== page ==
# Are octonions numbers?

## What makes a number a number and not just an algebraic object? This question is an opportunity for thinking about such foundational questions.

Dec 29, 2016

I vote yes, but you are invited to agree or disagree.

#### Explanation:

The Octonions are sometimes called the "Cayley Algebra" and sometimes the "Cayley Numbers".

They are an extension of the Real numbers, closed under addition, multiplication, additive inverse and multiplicative inverse of non-zero elements. Addition of octonions is commutative and associative. Multiplication is generally neither commutative nor associative. They have no zero divisors. That is, if $x$ and $y$ are non-zero octonions then so is $x y$.

Octonions are an extension of the Quaternions, which are an extension of the Complex numbers, which are an extension of the Real numbers.

But what do we mean by calling algebraic objects numbers and why might the octonions qualify?

In the following table are some properties of the real numbers $\mathbb{R}$, complex numbers $\mathbb{C}$, quaternions $\boldsymbol{\text{H}}$, octonions $\boldsymbol{\text{O}}$ and sedenions $\boldsymbol{\text{S}}$:

Note that $\boldsymbol{\text{c}}$ in the last row of this table is the transfinite number representing the number of Real numbers. That is, there are as many square roots of $- 2$ in $\boldsymbol{\text{H}}$, $\boldsymbol{\text{O}}$ and $\boldsymbol{\text{S}}$ as there are Real numbers.

So Real numbers are well behaved and totally ordered, but algebraically incomplete in that they contain no solution to ${x}^{2} + 1 = 0$

Complex numbers are well behaved and algebraically complete, but have no natural ordering. A polynomial of degree $n$ with Complex coefficients has exactly $n$ zeros counting multiplicity. Any complex number can be written in the form $a + b i$ where $a , b \in \mathbb{R}$.

Quaternions have non-commutative multiplication, but are otherwise well behaved. Most polynomials will have an infinite number of quaternion valued zeros. Quaternions are useful for modelling 3 dimensional mechanical systems. Any quaternion can be written in the form $a + b i + c j + \mathrm{dk}$ where $a , b , c , d \in \mathbb{R}$.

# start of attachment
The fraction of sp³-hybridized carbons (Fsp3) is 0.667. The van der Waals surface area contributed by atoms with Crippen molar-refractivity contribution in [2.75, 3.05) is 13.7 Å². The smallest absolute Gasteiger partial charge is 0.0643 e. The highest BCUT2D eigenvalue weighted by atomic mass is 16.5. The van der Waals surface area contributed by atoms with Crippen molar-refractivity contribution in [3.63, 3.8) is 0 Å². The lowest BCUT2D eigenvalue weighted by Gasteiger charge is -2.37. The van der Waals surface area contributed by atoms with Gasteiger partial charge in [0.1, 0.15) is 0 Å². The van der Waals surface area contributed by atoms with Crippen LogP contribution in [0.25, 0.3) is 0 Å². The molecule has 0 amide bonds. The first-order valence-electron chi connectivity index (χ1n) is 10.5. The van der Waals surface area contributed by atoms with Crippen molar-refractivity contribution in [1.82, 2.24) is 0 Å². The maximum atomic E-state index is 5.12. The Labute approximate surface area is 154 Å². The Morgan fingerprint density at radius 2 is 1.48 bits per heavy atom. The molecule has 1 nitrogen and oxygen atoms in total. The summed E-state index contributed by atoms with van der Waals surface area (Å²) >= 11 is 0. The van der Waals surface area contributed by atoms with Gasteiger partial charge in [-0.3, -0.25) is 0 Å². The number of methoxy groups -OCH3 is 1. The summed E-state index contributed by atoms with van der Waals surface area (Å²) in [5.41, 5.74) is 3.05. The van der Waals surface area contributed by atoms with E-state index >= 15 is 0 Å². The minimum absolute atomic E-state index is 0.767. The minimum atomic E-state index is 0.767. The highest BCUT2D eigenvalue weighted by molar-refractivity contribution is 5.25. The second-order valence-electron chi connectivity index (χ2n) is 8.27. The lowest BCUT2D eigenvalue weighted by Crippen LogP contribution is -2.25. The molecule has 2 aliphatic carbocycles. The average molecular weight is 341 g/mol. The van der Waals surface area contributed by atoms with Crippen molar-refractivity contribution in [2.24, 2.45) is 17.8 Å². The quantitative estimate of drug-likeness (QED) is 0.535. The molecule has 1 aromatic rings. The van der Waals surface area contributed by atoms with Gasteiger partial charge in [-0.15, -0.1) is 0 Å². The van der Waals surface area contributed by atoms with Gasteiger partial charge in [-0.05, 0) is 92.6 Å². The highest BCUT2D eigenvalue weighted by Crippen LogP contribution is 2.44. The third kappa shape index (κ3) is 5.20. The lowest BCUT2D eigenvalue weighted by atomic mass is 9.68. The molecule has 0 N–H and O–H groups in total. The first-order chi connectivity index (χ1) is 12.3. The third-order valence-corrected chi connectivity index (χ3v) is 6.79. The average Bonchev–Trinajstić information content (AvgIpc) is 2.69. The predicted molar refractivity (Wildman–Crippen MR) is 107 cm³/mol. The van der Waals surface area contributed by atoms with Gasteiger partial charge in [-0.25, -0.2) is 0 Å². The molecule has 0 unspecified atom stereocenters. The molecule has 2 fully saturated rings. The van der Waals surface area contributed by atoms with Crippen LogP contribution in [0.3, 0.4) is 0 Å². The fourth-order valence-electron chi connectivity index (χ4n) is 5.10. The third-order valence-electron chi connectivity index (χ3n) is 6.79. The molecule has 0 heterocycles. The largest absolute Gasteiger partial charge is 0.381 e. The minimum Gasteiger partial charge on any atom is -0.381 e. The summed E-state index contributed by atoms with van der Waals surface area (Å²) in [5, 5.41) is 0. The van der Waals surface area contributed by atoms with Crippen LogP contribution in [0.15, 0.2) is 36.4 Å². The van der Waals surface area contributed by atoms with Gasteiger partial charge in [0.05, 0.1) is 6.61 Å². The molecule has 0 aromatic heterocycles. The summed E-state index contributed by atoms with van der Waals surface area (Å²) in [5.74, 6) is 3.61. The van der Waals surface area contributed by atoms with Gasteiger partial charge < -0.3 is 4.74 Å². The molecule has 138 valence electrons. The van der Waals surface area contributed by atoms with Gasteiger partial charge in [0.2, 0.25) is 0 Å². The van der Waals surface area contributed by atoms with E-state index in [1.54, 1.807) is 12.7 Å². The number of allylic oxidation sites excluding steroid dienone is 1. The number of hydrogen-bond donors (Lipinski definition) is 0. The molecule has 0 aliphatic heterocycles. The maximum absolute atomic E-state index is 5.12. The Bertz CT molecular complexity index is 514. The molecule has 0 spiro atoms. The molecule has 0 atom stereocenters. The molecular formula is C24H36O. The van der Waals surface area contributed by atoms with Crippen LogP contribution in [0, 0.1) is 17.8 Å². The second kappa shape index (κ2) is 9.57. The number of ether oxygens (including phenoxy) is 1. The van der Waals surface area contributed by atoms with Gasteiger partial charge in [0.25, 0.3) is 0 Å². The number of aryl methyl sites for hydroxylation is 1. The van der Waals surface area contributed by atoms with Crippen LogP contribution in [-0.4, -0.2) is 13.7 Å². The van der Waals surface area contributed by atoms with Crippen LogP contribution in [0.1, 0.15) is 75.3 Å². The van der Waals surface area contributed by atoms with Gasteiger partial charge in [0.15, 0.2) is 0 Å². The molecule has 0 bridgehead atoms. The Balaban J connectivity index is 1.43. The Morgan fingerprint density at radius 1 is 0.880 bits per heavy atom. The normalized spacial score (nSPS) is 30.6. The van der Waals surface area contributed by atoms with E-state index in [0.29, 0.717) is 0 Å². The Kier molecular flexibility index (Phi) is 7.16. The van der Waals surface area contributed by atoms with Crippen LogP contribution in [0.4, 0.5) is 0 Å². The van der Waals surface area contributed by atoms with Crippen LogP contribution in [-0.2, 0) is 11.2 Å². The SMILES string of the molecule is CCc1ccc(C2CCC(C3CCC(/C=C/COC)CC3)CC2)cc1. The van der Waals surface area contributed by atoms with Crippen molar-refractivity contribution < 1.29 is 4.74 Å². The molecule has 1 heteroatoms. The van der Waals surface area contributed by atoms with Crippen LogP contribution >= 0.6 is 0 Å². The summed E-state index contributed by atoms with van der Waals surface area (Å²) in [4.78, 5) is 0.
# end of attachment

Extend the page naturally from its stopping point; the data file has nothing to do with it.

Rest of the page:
Octonions drop the requirement that multiplication be associative. Octonion multiplication does satisfy a weaker condition expressed as saying that multiplication is alternative. Octonions have applications in string theory, special relativity and quantum logic. Any octonion can be written in the form ${a}_{0} {e}_{0} + {a}_{1} {e}_{1} + {a}_{2} {e}_{2} + \ldots + {a}_{7} {e}_{7}$ where ${e}_{0} = 1$, ${e}_{1} , . . , {e}_{7}$ are imaginary units, and ${a}_{0} , \ldots , {a}_{7} \in \mathbb{R}$.

To multiply octonions, you can use distributivity of multiplication over addition and the following multiplication table for the units ${e}_{0} , {e}_{1} , . . , {e}_{7}$:

The octonions can be further extended using the Cayley-Dickson construction to form the sedenions - a 16 dimensional algebra over the Reals. Multiplication of sedenions is not even alternative and sedenions have zero divisors. The sedenions seem to have limited use, but one or two interesting properties.

My vote is that Octonions deserve to be called numbers, since they have fairly well defined arithmetic properties and multiple physical applications.